Rethinking Pro-Active Disaster Planning in the Workplace: The Case of a Selected Mine in Zimbabwe

  • Maunganidze L
  • Ncube F
  • Sibanda P
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In the history of the mining sector in Zimbabwe, one occupational disaster that evokes sad memories is the 6 June 1972 Kamandama incident at Hwange Colliery Company that claimed 427 miners. One of the challenges confronting the mining sector is capacity to prepare for such uncertainties and complexities. Events such as the rescue of trapped miners in Chile, and the recent Zimbabwean Platinum mine case in which 78 workers were trapped underground although successfully rescued are one of the few cases that have brought about a heightened global consciousness of the need for effective disaster and crisis management practices. This paper explores the nature and extent of the emergency or disaster preparedness of mining sector in Zimbabwe using the case of ABC mine's (not its real name) experiences and practices. The study which is influenced by postmodernism, adopts a predominantly qualitative research design. It uses a mixture of both primary and secondary data. The paper's central argument is that contemporary pro-active planning processes have limitations in as far as helping companies cope with the complex challenges such as disasters or emergencies. Emergencies and disasters are relatively 'wicked' problems which may only be managed by use of 'post-normal' planning strategies. In a world of such complex and shadowy possibilities organizations do not know if their strategies are appropriate or what consequences might be. The idea of 'pro-active' planning is a mirage that only serves to perpetuate the illusion that risk to workplace disasters is controllable or manageable. Overall, most of the prevention, response and post- recovery initiatives, are effectively managerial devices or representations to enhance the reputation of the organization. [ABSTRACT FROM AUTHOR]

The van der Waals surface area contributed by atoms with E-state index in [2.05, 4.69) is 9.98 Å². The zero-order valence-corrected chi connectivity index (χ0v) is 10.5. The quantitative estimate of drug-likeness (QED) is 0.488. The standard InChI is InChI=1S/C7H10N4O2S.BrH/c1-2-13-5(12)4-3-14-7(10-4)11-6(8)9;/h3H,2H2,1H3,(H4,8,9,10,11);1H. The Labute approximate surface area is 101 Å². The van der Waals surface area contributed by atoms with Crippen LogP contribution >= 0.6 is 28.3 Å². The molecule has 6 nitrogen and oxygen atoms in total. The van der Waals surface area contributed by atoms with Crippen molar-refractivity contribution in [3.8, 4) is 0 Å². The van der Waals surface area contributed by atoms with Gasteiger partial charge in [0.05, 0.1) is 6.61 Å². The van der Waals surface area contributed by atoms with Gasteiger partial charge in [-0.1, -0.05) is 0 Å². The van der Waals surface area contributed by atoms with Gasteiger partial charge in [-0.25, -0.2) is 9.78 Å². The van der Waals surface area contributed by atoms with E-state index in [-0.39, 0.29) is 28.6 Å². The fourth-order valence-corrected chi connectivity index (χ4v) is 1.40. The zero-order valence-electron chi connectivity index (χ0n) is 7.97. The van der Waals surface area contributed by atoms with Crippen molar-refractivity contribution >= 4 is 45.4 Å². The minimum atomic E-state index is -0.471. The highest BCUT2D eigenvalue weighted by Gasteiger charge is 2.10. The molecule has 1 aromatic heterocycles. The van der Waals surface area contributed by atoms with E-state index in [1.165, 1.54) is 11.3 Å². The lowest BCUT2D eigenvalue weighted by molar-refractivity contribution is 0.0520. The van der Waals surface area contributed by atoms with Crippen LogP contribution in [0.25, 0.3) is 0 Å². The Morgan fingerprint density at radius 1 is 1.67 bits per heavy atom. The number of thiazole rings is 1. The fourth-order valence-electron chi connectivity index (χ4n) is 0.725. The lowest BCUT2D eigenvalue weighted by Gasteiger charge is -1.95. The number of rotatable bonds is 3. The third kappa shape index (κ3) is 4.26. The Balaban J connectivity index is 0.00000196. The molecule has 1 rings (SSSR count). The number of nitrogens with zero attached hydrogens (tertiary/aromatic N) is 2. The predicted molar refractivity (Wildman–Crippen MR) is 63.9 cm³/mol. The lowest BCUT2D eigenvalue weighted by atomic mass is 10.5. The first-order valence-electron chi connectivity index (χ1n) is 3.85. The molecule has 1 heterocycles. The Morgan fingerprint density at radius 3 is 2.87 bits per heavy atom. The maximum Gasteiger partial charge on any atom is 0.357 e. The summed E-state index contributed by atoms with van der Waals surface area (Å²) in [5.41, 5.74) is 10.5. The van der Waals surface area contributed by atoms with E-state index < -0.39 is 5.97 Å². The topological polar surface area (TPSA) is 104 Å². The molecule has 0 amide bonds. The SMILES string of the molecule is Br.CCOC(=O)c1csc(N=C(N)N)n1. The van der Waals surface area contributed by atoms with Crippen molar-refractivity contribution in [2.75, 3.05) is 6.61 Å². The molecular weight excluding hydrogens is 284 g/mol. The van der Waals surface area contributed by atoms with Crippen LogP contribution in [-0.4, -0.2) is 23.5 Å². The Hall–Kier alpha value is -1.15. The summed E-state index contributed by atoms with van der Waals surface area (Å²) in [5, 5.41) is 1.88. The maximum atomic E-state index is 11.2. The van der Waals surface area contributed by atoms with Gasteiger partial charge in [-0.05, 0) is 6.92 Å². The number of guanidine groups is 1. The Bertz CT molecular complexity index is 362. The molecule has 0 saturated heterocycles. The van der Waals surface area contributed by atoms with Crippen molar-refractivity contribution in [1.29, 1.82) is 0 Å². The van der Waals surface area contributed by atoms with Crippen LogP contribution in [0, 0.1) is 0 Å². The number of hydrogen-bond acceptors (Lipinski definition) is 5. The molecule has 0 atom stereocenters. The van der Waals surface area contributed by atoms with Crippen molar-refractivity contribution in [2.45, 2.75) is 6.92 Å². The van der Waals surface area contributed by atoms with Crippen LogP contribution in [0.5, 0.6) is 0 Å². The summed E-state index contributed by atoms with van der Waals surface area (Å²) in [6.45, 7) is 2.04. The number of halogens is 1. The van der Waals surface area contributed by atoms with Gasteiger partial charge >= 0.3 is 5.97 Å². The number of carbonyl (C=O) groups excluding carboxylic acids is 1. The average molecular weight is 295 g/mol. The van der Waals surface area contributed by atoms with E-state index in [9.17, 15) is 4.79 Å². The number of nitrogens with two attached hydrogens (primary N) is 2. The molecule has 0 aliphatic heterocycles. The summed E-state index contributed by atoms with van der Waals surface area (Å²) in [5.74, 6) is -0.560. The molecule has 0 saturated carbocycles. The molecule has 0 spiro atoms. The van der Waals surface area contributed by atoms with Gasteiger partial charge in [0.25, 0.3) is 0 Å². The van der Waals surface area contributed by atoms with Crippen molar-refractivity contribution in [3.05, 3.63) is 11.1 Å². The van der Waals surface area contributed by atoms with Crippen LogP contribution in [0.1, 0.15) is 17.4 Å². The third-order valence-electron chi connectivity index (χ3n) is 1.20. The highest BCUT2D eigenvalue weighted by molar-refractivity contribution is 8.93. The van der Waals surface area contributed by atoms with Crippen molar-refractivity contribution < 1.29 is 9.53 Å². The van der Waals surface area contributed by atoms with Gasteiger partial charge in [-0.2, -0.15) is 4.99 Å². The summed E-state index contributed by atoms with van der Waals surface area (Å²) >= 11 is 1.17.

Maunganidze, L., Ncube, F., & Sibanda, P. (2013). Rethinking Pro-Active Disaster Planning in the Workplace: The Case of a Selected Mine in Zimbabwe. International Journal of Business and Management, 8(15).

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